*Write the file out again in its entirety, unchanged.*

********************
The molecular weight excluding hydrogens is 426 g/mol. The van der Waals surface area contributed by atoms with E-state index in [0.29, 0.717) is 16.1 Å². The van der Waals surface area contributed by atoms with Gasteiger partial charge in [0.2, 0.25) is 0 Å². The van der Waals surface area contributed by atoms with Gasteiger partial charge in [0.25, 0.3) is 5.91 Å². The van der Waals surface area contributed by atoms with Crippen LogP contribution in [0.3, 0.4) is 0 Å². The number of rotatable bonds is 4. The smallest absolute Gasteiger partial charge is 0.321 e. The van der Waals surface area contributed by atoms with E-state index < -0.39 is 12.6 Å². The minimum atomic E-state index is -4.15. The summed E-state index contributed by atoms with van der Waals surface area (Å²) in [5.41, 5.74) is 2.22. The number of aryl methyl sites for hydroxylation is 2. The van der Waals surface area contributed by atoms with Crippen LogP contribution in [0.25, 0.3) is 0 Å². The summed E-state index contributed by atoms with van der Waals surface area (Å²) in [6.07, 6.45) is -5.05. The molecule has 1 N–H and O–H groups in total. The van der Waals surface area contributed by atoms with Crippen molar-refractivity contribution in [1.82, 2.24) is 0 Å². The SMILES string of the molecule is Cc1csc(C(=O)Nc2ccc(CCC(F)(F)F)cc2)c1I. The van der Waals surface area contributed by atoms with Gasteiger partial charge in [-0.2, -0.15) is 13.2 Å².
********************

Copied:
The molecular weight excluding hydrogens is 426 g/mol. The van der Waals surface area contributed by atoms with E-state index in [0.29, 0.717) is 16.1 Å². The van der Waals surface area contributed by atoms with Gasteiger partial charge in [0.2, 0.25) is 0 Å². The van der Waals surface area contributed by atoms with Gasteiger partial charge in [0.25, 0.3) is 5.91 Å². The van der Waals surface area contributed by atoms with Crippen LogP contribution in [0.3, 0.4) is 0 Å². The number of rotatable bonds is 4. The smallest absolute Gasteiger partial charge is 0.321 e. The van der Waals surface area contributed by atoms with E-state index < -0.39 is 12.6 Å². The minimum atomic E-state index is -4.15. The summed E-state index contributed by atoms with van der Waals surface area (Å²) in [5.41, 5.74) is 2.22. The number of aryl methyl sites for hydroxylation is 2. The van der Waals surface area contributed by atoms with Crippen LogP contribution in [0.25, 0.3) is 0 Å². The summed E-state index contributed by atoms with van der Waals surface area (Å²) in [6.07, 6.45) is -5.05. The molecule has 1 N–H and O–H groups in total. The van der Waals surface area contributed by atoms with Crippen molar-refractivity contribution in [1.82, 2.24) is 0 Å². The SMILES string of the molecule is Cc1csc(C(=O)Nc2ccc(CCC(F)(F)F)cc2)c1I. The van der Waals surface area contributed by atoms with Gasteiger partial charge in [-0.2, -0.15) is 13.2 Å².